Only a month ago, Penguins forward Maxime Talbot played the role every young hockey player dreams about. Scoring the game-winning goal in Game Seven of the Stanley Cup Finals.
A couple days later, A&L Motors' superstar stood before the entire city of Pittsburgh and told everyone that "it was the best day of my life."
Only a few days ago, however, Talbot went through surgery at UPMC on his left shoulder. An injury that well set him back several months, forcing him to miss the first couple months of the 2009-10 regular season.
If nobody else noticed, that leaves a glaring hole on Evgeni Malkin's right side. Talbot had also done very well for himself during the playoffs, playing alongside Malkin and Ukrainian winger Ruslan Fedotenko.
Who can replace a Stanley Cup Game Seven hero?
If you text that question to 242242, or otherwise known as "ChaCha, the Mobile Answering Service," it would take them a few seconds to send back the appropriate response.
Finnish winger Janne Pesonen.
In the summer of 2008, the Pittsburgh Penguins announced a one-year, two-way contract with Pesonen, a winger from Oulun Karpat of the SM-liiga.
General Manager Ray Shero felt Pesonen had Top-Six forward potential, but was unsure of how large his learning curve would be. Adjusting to North American hockey from the Finnish Elite League is normally a difficult challenge.
After training camp, the 26-year-old Finn was understandably re-assigned to Wilkes-Barre/Scranton. But it would not be long before he received the call-up of a lifetime.
He played seven games from November to December, registering zero points in a shade over seven minutes of ice time per game.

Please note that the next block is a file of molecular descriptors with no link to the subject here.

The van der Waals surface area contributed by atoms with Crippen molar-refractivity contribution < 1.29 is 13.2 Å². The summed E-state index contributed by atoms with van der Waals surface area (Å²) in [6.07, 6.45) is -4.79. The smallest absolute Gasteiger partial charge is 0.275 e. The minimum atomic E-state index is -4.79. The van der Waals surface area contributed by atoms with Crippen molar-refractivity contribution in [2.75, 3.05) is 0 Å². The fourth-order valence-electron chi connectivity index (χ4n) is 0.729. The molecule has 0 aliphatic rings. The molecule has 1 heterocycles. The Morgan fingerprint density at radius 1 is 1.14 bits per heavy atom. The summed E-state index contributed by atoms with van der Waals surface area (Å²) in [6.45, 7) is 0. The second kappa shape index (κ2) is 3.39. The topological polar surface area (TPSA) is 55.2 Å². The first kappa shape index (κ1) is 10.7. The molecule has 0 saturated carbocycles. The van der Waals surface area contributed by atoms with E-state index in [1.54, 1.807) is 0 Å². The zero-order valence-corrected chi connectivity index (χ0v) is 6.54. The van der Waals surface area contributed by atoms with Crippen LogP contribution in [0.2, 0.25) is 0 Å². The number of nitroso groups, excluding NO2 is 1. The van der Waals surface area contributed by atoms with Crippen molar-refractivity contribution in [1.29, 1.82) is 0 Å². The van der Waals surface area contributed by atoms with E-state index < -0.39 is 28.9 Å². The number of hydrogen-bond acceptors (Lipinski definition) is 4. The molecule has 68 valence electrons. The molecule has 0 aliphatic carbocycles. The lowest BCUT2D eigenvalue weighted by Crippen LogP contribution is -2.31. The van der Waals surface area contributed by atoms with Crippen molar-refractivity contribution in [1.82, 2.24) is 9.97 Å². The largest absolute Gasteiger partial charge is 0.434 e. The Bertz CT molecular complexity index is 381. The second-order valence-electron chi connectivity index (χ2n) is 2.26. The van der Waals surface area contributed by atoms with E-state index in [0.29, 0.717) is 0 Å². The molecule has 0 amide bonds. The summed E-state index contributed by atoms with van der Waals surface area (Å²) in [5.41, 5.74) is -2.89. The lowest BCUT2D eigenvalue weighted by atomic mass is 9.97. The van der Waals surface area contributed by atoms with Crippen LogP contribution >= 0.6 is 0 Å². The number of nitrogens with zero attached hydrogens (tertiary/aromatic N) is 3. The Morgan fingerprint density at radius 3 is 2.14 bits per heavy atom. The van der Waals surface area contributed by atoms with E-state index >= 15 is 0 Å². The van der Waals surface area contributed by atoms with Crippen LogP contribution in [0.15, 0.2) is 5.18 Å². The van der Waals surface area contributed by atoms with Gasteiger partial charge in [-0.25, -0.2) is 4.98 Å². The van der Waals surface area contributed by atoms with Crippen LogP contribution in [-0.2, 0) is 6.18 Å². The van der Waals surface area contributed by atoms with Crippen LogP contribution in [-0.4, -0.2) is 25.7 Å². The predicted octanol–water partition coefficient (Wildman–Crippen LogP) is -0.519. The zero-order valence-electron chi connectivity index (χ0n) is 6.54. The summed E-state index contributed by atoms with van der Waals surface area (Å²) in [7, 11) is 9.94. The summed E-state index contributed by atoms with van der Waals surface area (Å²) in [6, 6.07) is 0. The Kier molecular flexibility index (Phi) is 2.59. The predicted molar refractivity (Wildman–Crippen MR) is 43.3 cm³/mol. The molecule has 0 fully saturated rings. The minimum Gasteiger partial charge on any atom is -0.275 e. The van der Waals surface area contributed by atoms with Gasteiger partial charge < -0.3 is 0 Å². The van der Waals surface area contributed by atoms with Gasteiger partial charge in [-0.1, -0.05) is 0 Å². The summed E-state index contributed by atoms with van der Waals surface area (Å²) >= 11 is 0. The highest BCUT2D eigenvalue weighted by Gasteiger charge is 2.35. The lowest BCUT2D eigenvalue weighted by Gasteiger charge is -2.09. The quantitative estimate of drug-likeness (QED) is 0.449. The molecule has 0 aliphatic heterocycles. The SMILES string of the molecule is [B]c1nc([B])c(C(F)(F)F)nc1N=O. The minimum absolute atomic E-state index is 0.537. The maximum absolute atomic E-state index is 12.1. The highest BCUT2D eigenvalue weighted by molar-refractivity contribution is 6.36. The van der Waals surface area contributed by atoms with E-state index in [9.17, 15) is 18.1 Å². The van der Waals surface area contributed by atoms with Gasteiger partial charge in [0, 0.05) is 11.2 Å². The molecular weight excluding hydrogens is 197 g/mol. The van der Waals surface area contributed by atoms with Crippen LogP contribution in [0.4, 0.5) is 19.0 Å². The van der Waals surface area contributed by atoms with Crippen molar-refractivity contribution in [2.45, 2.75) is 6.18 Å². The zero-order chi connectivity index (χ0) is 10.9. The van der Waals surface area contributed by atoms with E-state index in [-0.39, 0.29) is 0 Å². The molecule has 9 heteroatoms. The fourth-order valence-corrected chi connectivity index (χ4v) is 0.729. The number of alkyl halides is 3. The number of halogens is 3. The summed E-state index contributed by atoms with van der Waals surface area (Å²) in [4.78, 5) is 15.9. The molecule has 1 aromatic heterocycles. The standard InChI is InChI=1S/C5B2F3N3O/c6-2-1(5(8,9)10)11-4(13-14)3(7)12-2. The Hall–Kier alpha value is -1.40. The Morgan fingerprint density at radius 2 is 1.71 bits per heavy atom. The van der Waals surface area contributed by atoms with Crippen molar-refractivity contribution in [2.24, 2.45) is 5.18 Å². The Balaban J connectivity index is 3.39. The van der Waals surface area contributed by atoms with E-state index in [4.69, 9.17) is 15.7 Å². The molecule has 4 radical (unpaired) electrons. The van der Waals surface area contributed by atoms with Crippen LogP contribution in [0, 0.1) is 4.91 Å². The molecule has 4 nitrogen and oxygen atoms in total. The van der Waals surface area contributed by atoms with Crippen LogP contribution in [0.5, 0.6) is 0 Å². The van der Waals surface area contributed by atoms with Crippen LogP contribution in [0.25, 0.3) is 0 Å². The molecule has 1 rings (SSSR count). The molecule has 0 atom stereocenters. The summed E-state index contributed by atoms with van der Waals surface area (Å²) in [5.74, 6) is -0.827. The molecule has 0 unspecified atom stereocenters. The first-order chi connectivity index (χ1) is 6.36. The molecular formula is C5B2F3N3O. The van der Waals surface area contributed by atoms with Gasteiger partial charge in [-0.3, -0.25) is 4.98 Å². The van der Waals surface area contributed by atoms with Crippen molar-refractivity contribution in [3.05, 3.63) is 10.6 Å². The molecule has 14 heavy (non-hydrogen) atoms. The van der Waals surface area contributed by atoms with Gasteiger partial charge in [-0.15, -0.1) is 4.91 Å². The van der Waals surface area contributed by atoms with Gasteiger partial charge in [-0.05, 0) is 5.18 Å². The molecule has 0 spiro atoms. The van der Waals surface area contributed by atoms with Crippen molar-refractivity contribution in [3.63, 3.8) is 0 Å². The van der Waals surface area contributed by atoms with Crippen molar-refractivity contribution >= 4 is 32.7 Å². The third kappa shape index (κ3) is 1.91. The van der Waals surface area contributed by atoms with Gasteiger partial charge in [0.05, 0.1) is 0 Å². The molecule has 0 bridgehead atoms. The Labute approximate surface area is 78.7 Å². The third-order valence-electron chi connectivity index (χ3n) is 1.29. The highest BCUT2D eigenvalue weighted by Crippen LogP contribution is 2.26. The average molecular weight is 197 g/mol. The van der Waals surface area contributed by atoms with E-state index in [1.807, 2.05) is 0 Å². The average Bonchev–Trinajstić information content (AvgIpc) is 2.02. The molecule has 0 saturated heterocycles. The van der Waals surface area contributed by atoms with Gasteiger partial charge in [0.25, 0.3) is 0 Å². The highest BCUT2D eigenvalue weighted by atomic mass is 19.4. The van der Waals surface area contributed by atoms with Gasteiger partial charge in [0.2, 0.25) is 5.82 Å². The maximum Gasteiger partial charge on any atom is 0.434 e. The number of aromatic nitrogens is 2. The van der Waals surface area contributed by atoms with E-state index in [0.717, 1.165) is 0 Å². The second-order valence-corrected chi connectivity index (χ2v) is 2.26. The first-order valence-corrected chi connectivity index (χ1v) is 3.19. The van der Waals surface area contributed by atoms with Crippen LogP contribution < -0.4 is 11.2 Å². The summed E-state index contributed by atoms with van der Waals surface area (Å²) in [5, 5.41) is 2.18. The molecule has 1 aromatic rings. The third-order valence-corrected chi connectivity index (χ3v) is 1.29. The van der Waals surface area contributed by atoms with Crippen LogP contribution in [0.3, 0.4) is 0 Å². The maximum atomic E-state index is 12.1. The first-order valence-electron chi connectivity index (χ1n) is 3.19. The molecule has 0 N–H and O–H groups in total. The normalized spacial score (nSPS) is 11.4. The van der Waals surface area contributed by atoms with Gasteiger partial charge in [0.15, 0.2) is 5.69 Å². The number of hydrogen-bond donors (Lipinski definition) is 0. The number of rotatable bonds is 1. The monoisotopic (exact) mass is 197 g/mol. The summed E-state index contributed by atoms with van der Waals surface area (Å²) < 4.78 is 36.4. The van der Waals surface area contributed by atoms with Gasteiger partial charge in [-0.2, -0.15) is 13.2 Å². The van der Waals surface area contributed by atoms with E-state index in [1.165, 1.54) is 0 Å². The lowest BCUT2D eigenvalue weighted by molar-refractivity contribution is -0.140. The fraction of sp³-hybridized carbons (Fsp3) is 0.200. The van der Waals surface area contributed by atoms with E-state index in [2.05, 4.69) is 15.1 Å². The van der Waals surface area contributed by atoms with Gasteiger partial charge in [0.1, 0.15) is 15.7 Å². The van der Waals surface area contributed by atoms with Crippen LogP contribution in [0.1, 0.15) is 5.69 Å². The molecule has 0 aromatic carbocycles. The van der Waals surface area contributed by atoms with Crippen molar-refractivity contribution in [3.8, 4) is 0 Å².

He was clearly out of his comfort zone, playing on a fourth line in the NHL.
But upon his return to the Baby Penguins, Pesonen put on his angry eyes and became a fire-breathing offensive force. While not even playing the entire season, he torched defenses 32 times while tallying 82 points—the most in AHL history by a Finn.
That mark also eradicated the previous scoring record for Wilkes-Barre/Scranton, as he surpassed Toby Peterson from 2001.
Pesonen can play.
He has proven that at any level of professional hockey he plays, he will find ways to put the puck in the net. That makes two years in a row that he has lead his team in scoring.
But Pesonen, now 27, is an unrestricted free agent. He also never received a call-up to be a reserve during the Stanley Cup playoffs, despite Shero insisting that the Finn was certainly in the Penguins' future plans.
If he wasn't in the plans before, he sure should be now.
Or at least, he deserves the chance to prove that he can be a scoring winger in the NHL. It's not like Shero would have to raid Fort Knox to pay the man. Having some healthy competition between Pesonen and 2007 fourth-round pick Luca Caputi could only be a good thing as well.
I just can't imagine that Pesonen's speed, skating ability and scoring touch wouldn't translate in Disco Dan's system. Especially when he has the opportunity to play alongside a one-man wrecking crew who feeds him multiple juicy passes a game.
Wear the No. 20 sweater with pride, Janne.